One defining feature of the E. coli O145 outbreak linked to Freshway lettuce is its apparently high hospitalization rate. Generally, non-O157 strains of E. coli cause foodpoisoning illnesses severe enough to require hospitalization in .295% of cases, and cause death in .083% of cases. See article by Mead et al. In the lettuce E. coli O145 outbreak, reports suggest that, of the 19 confirmed and 10 probable cases, 12 have been hospitalized. This is a hospitalization rate of about 41%.
There are clearly many more E. coli illnesses in New York, Ohio, and Michigan than the 19 that are currently recognized by the FDA and CDC. Jose Rodriguez, a health official with the City of Columbus, Ohio, has indicated that 15 people were sickened in the Columbus area, including seven confirmed cases of E. coli that are counted in the FDA and CDC’s current case count. Of these 15 confirmed and probable illnesses, seven people were hospitalized, including five students at Ohio State. This is well over a 50% hospitalization rate among recognized cases in the Columbus area alone.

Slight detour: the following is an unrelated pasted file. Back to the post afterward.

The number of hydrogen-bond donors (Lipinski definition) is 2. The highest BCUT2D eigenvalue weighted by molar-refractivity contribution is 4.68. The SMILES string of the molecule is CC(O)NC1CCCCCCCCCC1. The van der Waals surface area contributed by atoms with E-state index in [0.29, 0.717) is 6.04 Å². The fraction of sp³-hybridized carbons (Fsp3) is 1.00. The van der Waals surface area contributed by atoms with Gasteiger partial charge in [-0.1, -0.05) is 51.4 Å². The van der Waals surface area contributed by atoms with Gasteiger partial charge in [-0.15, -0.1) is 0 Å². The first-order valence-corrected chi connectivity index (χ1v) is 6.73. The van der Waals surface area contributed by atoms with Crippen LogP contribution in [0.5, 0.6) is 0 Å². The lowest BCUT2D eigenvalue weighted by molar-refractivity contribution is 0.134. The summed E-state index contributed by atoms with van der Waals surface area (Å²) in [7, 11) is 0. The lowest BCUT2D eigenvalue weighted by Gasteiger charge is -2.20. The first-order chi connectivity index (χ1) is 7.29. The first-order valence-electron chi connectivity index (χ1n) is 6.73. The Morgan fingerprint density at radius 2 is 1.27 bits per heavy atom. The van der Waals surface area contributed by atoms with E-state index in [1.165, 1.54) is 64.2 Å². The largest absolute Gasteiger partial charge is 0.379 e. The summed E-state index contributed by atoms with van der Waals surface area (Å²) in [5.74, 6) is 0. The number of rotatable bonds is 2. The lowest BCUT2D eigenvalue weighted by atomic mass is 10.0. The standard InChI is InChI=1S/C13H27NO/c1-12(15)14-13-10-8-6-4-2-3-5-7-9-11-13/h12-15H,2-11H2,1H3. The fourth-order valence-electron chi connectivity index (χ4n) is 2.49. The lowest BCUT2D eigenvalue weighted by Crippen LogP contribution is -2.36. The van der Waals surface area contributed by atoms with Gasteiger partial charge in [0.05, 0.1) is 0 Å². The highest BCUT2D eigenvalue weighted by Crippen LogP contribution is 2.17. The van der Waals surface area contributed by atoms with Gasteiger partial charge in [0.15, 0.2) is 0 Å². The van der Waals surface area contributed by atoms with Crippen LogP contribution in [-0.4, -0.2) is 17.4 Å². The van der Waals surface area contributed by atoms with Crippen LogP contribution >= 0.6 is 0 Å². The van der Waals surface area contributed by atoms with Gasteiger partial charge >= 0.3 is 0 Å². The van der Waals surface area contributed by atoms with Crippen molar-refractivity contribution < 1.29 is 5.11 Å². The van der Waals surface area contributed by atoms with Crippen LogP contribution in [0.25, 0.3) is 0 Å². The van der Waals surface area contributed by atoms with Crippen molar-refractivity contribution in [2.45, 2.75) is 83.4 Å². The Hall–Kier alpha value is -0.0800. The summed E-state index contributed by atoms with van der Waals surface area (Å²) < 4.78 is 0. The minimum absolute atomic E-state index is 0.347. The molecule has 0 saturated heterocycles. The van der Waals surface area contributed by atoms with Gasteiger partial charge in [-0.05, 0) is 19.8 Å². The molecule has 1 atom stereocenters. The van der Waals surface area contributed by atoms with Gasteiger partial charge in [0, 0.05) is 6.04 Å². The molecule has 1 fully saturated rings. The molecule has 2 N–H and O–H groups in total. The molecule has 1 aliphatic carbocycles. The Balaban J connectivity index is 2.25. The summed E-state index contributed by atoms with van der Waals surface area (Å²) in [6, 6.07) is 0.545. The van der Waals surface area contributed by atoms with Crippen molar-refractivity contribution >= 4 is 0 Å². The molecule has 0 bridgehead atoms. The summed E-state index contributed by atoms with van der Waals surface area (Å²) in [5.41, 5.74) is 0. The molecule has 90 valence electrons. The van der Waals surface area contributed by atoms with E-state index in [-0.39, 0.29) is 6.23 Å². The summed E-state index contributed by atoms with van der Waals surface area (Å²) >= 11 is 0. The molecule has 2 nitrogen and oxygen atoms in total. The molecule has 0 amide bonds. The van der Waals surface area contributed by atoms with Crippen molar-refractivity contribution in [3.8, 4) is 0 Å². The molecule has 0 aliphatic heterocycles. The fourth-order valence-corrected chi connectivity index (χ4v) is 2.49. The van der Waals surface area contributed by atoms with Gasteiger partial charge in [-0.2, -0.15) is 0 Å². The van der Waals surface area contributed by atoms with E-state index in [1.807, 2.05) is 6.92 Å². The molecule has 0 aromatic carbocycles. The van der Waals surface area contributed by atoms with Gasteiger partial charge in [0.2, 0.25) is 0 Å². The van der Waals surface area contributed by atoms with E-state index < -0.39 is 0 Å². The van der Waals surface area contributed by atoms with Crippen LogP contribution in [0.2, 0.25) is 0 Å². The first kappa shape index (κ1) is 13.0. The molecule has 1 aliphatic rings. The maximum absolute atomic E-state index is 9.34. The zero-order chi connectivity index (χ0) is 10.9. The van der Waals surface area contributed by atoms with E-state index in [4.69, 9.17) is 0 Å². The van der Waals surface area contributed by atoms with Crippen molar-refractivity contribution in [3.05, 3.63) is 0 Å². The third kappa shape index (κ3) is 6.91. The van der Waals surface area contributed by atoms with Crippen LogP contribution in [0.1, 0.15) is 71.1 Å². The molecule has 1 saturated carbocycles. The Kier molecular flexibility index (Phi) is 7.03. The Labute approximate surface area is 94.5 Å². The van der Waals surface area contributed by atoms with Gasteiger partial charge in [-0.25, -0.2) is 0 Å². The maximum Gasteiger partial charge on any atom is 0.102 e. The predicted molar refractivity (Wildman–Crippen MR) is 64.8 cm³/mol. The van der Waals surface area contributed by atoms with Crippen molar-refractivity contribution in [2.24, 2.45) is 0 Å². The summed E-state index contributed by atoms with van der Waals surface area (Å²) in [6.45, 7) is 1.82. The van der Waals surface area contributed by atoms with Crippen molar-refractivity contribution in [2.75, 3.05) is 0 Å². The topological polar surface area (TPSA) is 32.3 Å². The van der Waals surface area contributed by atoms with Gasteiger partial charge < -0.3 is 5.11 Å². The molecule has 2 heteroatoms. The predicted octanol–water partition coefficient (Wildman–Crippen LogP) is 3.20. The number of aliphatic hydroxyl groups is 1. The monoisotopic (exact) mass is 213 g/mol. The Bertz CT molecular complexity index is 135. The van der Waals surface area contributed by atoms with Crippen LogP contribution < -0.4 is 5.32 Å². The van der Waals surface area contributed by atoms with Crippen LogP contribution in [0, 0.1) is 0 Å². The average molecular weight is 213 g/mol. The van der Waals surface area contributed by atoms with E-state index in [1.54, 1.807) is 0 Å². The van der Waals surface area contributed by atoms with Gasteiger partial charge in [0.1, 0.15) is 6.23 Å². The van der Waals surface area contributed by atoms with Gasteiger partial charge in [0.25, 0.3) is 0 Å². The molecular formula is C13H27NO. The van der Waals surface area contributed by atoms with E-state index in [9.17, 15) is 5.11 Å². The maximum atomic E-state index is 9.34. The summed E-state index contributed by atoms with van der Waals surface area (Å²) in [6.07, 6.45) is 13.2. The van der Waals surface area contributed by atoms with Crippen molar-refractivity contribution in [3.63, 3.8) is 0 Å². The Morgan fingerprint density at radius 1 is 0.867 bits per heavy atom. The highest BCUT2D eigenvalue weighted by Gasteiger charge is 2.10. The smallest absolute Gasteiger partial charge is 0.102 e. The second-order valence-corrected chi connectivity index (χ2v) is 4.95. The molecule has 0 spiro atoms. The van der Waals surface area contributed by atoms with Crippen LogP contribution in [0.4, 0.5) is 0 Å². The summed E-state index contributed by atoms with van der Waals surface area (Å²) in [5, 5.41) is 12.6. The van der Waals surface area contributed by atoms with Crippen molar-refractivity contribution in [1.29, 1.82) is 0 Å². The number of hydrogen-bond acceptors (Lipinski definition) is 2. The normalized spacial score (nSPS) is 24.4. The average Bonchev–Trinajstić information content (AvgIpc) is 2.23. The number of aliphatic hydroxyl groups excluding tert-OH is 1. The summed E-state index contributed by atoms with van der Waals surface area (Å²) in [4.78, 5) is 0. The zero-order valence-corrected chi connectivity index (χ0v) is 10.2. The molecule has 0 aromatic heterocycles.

Another indicator of the virulence of a particular strain of E. coli is its association with hemolytic uremic syndrome (HUS). In the Freshway lettuce E. coli O145 outbreak, at least 3 of the 29 confirmed cases have developed HUS, which is a potentially life-threatening complication. It is estimated that, in the typical shiga-toxin producing E. coli outbreak, up to 10% of cases may develop HUS.